One technical barrier plaguing hydrocarbon exploration is the inability to see geologic targets below distorted salt layers that span large areas of numerous depositional basins. The complex geometrical shapes of most salt bodies distort trajectories of seismic raypaths to such an extent that uniform illumination of sub-salt targets cannot be achieved with conventional seismic technology.
If there is no uniform illumination of a target, a seismic image of that target cannot be correct.
A new technology that addresses this problem of non-uniform illumination of sub-salt targets is a concept called multi-azimuth data acquisition.
As shown in figure 1, a hypothetical salt trend is imaged with three cable tows that traverse the area in three different azimuth directions. In this manner, sub-salt geology is imaged with overlapping layers of data, each data layer representing a different azimuth in which the data-acquisition template moves across the geologic target area.
The objective is to create a uniform illumination of any target that is below the image-distorting salt layer.
There are several options for the geometrical configuration of the source/cable system that is towed along each of these traverses:
- One possibility is shown as figure 2a. In this option, data are acquired with a narrow-azimuth geometry that involves 10 or 12 parallel hydrophone cables spaced to form an acquisition template approximately one kilometer wide and perhaps 10 or 12 kilometers long.
Several arrays of air guns are distributed across this cable spread.
- A second data-acquisition scheme, illustrated in figure 2b, involves multiple vessels that generate wider-azimuth data in a single tow. Here the center vessel tows a narrow-azimuth data-acquisition system, but its companion source vessels increase the source-to-receiver azimuth aperture by a factor of three or more compared to the azimuth range of the system described by figure 2a.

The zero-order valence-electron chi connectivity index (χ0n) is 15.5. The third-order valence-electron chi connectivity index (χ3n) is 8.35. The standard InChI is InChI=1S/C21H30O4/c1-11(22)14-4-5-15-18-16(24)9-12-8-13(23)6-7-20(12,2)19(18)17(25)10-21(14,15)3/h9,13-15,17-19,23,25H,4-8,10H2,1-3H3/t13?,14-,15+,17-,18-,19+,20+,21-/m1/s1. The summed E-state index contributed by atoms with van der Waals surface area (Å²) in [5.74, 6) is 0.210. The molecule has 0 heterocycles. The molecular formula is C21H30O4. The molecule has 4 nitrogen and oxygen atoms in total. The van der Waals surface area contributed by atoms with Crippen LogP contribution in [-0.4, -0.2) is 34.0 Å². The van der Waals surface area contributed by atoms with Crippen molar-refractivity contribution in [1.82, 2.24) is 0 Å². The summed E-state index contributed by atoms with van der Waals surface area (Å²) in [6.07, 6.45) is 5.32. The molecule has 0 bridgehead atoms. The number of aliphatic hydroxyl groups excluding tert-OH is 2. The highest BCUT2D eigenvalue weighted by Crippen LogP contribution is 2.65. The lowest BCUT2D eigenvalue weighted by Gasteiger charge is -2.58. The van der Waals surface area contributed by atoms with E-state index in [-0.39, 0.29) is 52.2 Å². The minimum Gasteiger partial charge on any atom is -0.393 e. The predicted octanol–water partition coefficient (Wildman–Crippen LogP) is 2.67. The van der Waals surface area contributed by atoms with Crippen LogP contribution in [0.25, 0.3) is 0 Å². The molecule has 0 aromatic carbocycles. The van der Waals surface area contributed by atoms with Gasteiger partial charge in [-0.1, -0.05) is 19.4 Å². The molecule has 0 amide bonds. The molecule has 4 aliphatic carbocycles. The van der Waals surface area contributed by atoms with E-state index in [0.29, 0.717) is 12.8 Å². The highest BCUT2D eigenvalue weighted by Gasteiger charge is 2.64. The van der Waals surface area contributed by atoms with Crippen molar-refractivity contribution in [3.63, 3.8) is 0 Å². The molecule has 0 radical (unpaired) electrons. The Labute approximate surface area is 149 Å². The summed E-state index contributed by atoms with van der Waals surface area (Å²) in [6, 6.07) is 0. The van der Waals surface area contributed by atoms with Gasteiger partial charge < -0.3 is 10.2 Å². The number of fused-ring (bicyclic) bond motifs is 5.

If this wide-azimuth concept is used to acquire the overlapping data layers in figure 1, the azimuths of the raypaths arriving at each subsurface imaging point are almost uniformly distributed around the complete 360-degree azimuth circle, and there is a greater likelihood that uniform target illumination is achieved.
Examples of the increased geological information provided by multi-azimuth seismic imaging are illustrated as figures 3 and 4.
The data in figure 3 come from a deep-water area of the Nile Delta where a thick, rugose anhydrite layer complicates the imaging of deeper targets. One of the target objects below this image-distorting layer is shown in this data comparison.
The improvements in target details seen in the six-azimuth image are significant compared to what can be seen in the traditional single-azimuth image.
The example in figure 4 is across Mad Dog Field in the Gulf of Mexico. The improvements in data quality and in image detail when multi-azimuth technology is used are impressive.
Industry interest in multi-azimuth seismic technology is growing because the technique creates such dramatic improvements in the images of complex, hard-to-see, sub-salt targets.
Both theory and data-processing tests have shown that compared to single-azimuth data, multi-azimuth data can:
- Improve the overall signal-to-noise ratio of sub-salt data.
- Allow better removal of diffraction noise.
- Create a more uniform illumination of targets below layers that distort raypath distributions.
- Increase lateral resolution of data.
- Produce more accurate amplitude attributes.
- Provide better attenuation of multiples.
Any one of these factors is a significant improvement in seismic technology. Collectively, this list forms a compelling reason to implement multi-azimuth tows of wide-azimuth arrays to define sub-salt drilling targets.